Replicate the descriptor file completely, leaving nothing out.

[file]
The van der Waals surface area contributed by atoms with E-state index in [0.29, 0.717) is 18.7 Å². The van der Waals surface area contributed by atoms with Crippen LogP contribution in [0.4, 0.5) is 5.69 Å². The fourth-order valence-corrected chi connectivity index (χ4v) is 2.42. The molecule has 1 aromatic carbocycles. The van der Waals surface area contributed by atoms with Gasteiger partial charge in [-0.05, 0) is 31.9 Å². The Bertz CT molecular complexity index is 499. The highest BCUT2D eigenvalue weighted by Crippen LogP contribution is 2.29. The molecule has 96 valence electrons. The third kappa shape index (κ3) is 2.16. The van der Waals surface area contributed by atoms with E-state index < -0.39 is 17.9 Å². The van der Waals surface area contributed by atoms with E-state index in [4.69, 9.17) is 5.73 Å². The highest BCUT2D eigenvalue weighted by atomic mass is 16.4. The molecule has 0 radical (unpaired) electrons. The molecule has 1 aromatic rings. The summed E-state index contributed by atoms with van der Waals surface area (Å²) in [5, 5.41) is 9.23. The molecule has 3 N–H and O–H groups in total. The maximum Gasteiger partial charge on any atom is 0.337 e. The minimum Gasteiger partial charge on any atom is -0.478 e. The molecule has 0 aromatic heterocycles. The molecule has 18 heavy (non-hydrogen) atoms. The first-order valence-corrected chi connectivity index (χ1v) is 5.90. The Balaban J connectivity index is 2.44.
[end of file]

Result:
The van der Waals surface area contributed by atoms with E-state index in [0.29, 0.717) is 18.7 Å². The van der Waals surface area contributed by atoms with Crippen LogP contribution in [0.4, 0.5) is 5.69 Å². The fourth-order valence-corrected chi connectivity index (χ4v) is 2.42. The molecule has 1 aromatic carbocycles. The van der Waals surface area contributed by atoms with Gasteiger partial charge in [-0.05, 0) is 31.9 Å². The Bertz CT molecular complexity index is 499. The highest BCUT2D eigenvalue weighted by Crippen LogP contribution is 2.29. The molecule has 96 valence electrons. The third kappa shape index (κ3) is 2.16. The van der Waals surface area contributed by atoms with E-state index < -0.39 is 17.9 Å². The van der Waals surface area contributed by atoms with E-state index in [4.69, 9.17) is 5.73 Å². The highest BCUT2D eigenvalue weighted by atomic mass is 16.4. The molecule has 0 radical (unpaired) electrons. The molecule has 1 aromatic rings. The summed E-state index contributed by atoms with van der Waals surface area (Å²) in [5, 5.41) is 9.23. The molecule has 3 N–H and O–H groups in total. The maximum Gasteiger partial charge on any atom is 0.337 e. The minimum Gasteiger partial charge on any atom is -0.478 e. The molecule has 0 aromatic heterocycles. The molecule has 18 heavy (non-hydrogen) atoms. The first-order valence-corrected chi connectivity index (χ1v) is 5.90. The Balaban J connectivity index is 2.44.